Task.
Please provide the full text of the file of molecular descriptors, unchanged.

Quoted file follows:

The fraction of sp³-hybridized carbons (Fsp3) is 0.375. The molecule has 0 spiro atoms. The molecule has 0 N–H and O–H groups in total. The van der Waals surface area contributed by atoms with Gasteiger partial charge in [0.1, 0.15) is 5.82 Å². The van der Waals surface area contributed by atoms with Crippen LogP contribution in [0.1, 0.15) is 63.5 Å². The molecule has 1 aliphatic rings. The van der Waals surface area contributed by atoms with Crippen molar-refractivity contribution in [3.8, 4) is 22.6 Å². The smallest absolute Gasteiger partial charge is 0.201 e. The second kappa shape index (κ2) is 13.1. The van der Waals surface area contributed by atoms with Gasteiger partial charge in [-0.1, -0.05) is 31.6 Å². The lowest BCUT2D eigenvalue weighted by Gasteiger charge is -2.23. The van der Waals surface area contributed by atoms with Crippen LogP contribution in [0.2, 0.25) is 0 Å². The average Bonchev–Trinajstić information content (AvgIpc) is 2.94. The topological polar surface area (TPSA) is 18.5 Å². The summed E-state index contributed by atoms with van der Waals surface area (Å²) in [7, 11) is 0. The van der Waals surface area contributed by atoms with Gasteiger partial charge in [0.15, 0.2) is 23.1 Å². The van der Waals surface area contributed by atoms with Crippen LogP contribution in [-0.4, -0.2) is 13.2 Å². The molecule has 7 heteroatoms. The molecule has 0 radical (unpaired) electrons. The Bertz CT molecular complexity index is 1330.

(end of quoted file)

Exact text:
The fraction of sp³-hybridized carbons (Fsp3) is 0.375. The molecule has 0 spiro atoms. The molecule has 0 N–H and O–H groups in total. The van der Waals surface area contributed by atoms with Gasteiger partial charge in [0.1, 0.15) is 5.82 Å². The van der Waals surface area contributed by atoms with Crippen LogP contribution in [0.1, 0.15) is 63.5 Å². The molecule has 1 aliphatic rings. The van der Waals surface area contributed by atoms with Crippen molar-refractivity contribution in [3.8, 4) is 22.6 Å². The smallest absolute Gasteiger partial charge is 0.201 e. The second kappa shape index (κ2) is 13.1. The van der Waals surface area contributed by atoms with Gasteiger partial charge in [-0.1, -0.05) is 31.6 Å². The lowest BCUT2D eigenvalue weighted by Gasteiger charge is -2.23. The van der Waals surface area contributed by atoms with Crippen LogP contribution in [0.2, 0.25) is 0 Å². The average Bonchev–Trinajstić information content (AvgIpc) is 2.94. The topological polar surface area (TPSA) is 18.5 Å². The summed E-state index contributed by atoms with van der Waals surface area (Å²) in [7, 11) is 0. The van der Waals surface area contributed by atoms with Gasteiger partial charge in [0.15, 0.2) is 23.1 Å². The van der Waals surface area contributed by atoms with Crippen LogP contribution in [-0.4, -0.2) is 13.2 Å². The molecule has 7 heteroatoms. The molecule has 0 radical (unpaired) electrons. The Bertz CT molecular complexity index is 1330.